So there’s a lot to do. I certainly think as people come back and, you know, we are vaccinated, people will be excited to go in stores. But I think now, people have gotten used to buying things without testing them or trying them on. And that’s a trend that’s certainly here to stay.
SEANA SMITH: Well, Michele, going off of that, I think people initially before the pandemic were a little bit hesitant to buy some things online because they couldn’t test them out. They couldn’t see exactly how they fit or how they would feel on. We’ve seen the introduction that some brands have used when it comes to augmented reality. I’m curious just to get your perspective on that and how you think this can help branches better connect with some of their customers.
MICHELE ROMANOW: Yeah, it’s a great question because I– you know, the thought of the idea of going into a Sephora and trying on a lipstick tester that could have been used with another human being is, like, crazy to think that we would have done that at all. Certainly clothing did not have that hygienic experience, but certainly this year was that push for brands to really understand. I mean, you can see what Dior did with Snapchat and the ability to try on shoes. I think there’s way more about to come.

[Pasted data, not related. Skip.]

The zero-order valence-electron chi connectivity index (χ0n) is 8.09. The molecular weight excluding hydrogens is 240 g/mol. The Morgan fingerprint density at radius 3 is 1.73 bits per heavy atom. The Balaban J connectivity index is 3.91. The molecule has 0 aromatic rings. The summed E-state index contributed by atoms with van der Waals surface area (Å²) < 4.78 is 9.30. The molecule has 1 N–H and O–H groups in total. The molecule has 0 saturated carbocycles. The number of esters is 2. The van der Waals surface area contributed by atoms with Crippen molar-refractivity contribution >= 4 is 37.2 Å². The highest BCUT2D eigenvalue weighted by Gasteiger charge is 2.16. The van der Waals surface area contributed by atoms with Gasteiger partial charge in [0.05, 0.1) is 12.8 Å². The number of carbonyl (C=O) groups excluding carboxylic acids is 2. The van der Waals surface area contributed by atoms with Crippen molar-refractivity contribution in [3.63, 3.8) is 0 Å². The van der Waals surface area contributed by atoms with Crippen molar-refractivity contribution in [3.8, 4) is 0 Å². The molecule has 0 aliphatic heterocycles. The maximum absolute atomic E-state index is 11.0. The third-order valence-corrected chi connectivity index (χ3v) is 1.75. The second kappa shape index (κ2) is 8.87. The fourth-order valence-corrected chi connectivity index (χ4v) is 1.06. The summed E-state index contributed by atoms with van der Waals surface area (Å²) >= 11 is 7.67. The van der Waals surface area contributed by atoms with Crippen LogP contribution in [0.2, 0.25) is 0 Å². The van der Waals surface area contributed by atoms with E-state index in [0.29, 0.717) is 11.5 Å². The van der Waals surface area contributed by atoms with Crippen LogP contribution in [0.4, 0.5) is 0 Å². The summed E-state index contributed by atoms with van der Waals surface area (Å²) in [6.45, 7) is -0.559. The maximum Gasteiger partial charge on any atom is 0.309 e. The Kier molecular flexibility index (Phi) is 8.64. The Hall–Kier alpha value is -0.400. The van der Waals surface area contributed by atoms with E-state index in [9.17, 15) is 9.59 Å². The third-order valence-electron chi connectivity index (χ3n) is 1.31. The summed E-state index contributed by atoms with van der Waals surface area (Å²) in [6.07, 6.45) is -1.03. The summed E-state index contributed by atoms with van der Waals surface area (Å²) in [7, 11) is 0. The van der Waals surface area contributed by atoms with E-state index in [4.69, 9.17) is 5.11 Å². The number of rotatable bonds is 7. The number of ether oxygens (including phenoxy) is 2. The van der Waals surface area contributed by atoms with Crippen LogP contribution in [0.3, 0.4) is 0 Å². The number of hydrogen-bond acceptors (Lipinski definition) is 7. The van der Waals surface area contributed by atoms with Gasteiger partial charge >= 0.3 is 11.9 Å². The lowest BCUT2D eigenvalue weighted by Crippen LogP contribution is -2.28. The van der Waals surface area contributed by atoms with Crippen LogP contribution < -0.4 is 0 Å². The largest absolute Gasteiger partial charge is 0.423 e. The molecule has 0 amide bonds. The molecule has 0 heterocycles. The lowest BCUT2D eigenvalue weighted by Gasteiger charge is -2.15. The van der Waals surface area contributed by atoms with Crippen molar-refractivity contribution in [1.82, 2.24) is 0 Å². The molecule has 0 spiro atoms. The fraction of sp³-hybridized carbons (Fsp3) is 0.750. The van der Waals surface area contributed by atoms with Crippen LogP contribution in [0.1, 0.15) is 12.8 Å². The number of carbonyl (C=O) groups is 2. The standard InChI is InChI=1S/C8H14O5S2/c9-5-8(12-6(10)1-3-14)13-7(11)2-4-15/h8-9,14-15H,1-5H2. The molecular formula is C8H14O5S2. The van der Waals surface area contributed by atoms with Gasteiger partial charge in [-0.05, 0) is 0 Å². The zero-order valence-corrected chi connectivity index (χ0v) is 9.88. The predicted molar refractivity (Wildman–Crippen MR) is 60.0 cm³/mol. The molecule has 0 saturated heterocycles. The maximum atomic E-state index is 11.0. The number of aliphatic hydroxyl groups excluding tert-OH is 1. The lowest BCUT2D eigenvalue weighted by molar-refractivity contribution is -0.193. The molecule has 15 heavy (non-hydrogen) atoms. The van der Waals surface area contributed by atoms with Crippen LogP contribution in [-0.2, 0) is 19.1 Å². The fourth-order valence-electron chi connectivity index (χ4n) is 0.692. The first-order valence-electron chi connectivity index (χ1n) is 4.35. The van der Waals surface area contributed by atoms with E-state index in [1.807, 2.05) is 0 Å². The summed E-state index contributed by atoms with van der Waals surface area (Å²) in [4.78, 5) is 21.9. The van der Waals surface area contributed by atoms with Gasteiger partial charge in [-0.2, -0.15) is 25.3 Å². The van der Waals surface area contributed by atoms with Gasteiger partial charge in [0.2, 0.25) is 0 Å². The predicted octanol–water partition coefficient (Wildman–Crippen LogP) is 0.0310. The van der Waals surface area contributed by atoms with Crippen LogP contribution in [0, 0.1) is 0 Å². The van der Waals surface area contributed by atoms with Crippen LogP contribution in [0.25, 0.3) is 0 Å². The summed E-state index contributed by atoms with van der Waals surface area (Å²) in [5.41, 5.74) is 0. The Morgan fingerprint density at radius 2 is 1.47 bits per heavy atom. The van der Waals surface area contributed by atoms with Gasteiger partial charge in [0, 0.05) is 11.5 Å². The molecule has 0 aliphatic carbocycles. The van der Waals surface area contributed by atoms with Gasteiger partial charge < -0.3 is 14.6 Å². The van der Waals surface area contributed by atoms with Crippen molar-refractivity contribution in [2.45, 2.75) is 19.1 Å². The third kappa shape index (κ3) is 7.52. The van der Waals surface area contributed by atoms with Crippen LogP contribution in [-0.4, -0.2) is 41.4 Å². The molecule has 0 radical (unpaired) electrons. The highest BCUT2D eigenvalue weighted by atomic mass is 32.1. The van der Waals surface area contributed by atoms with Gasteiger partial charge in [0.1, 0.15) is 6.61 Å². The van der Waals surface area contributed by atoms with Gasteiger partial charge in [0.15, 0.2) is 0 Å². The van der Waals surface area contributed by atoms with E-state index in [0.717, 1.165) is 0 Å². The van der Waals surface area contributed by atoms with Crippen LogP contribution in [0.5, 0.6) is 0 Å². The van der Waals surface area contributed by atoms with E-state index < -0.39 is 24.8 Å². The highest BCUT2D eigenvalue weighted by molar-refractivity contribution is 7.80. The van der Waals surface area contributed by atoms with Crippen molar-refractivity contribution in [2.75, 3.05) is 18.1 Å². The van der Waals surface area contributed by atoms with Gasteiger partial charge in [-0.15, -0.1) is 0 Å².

The first generation of this stuff was generally pretty crummy. Like, it didn’t work that well. The glasses didn’t really fit your face. It didn’t quite look like it was you. But now, as we spent a year making this happen, brands have been able to do that. And brands are highly incentives to do this because, you know, every time they have a return, that really hurts their top line revenue at the end of the day. And so we’ve just become better and better at sizing, at augmented reality, and a lot of the innovations that we’ve been building this year we’re just starting to see take flight.